James Brown has said, “this is a man’s world,” but here are 8 women who’ve changed the world we live in today. They have revolutionized everyday tasks with their inventions, smashed the glass ceiling to smithereens in the business world, fought for our rights and continue to push for further inclusion and diversity. Take a look.
Here are women who have left a mark on the world that would change people’s thinking for decades — in some cases centuries — to come.
- Mother Teresa
Originally from Macedonia, Mother Teresa was a Catholic nun. Although she spent the majority of her life in India, her international charity work included helping evacuate hospital patients in war torn Lebanon, doing earthquake relief in Armenia and ministering to famine victims in Ethiopia. She founded the Order of the Missionaries of Charity, a Roman Catholic congregation of women dedicated to helping the sick and poor. Among many other honors, Mother Teresa was awarded the Nobel Peace Prize in 1979 “for work undertaken in the struggle to overcome poverty and distress, which also constitutes a threat to peace.” In 2016, Mother Teresa was declared a saint in a canonization Mass held by Pope Francis in the Vatican.
- Aung San Suu Kyi
Aung San Suu Kyi is the daughter of Myanmar’s independence hero, General Aung San and she became involved in politics and activism after being inspired by the non-violent campaigns of US civil rights leader Martin Luther King and Mahatma Gandhi. In 1988, during a time of major political upheaval in Myanmar, she organized rallies calling for peaceful democratic reform and free elections. However, the demonstrations were brutally suppressed by the army, who seized power in a 1988 coup, and Aung San Suu Kyi, as Chairperson of the opposition party, was placed under house arrest.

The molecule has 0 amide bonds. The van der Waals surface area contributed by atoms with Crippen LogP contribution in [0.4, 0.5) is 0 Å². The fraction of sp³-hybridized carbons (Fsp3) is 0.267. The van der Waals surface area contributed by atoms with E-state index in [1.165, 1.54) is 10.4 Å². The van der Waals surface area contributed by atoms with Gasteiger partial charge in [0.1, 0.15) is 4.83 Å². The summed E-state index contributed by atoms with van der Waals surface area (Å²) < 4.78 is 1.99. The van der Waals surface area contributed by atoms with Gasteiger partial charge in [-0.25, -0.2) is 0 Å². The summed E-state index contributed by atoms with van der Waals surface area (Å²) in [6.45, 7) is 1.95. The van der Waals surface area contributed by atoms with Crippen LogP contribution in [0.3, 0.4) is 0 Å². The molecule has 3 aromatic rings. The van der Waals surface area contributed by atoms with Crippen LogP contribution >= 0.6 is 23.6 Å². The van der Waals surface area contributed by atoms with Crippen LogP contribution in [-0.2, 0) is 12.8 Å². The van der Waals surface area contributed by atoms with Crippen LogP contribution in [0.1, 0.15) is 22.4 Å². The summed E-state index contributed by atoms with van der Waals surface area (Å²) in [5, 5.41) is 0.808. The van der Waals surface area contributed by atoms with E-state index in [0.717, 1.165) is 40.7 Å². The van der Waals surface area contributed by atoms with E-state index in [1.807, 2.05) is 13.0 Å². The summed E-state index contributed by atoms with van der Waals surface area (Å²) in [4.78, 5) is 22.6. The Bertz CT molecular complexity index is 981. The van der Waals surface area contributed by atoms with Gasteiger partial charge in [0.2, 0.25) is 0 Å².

She is one of the world’s most prominent political prisoners having been under house arrest for almost 15 until her most recent release in 2010. She received the Nobel Peace Prize in 1991 for her commitment to peaceful resistance against military-ruled Myanmar, and for a life spent championing democracy and human rights.
- Malala Yousafzai
Malala Yousafzai is a Pakistani advocate for girls education and the youngest-ever Nobel Prize laureate. In 2009, when Malala was just eleven she began blogging about life under the Taliban, speaking out directly against their threats to close girls’ schools. Pakistan has the second highest number of children out of school and two-thirds of them are female. The blog on BBC Urdu garnered international attention while also making her the target of death threats. In October 2012, a gunman shot her and two other girls as they were coming home from school. Malala survived the attack and in 2013 published an autobiography, I Am Malala: The Girl Who Stood Up for Education and Was Shot by the Taliban. In October 2014, Yousafzai received the Nobel Peace Prize, along with Indian children’s rights activist Kailash Satyarthi.
- Indira Gandhi
She was the first female prime minister of India. The charismatic and epoch-making personality of Indira Gandhi left her imprint not only in the affairs of her own country but also in international affairs. She belonged to that noble galaxy of great leaders who wielded extraordinary power. Indira Gandhi was an Indian to the core but at the same time her vision went far beyond her own nation and embraced the entire human race. By virtue of being the Prime Minister of India, the largest democracy in the world, she was able to make a significant contribution to the practice of inter-national relations. She enjoyed well-deserved prestige and profound respect on the international scene.
She was in power from between 1966–77 and 1980–84. She championed the cause of international peace, disarmament, anti-colonialism and anti-racialism. Under her dynamic stewardship India’s voice was heard with respect in various international oranisations and forums. Accused of authoritarian tendencies she only narrowly avoided a military coup by agreeing to hold an election at the end of the “emergency period” of 1977. She was assassinated in 1984 by her Sikh bodyguards, in response to her storming of the Golden Temple.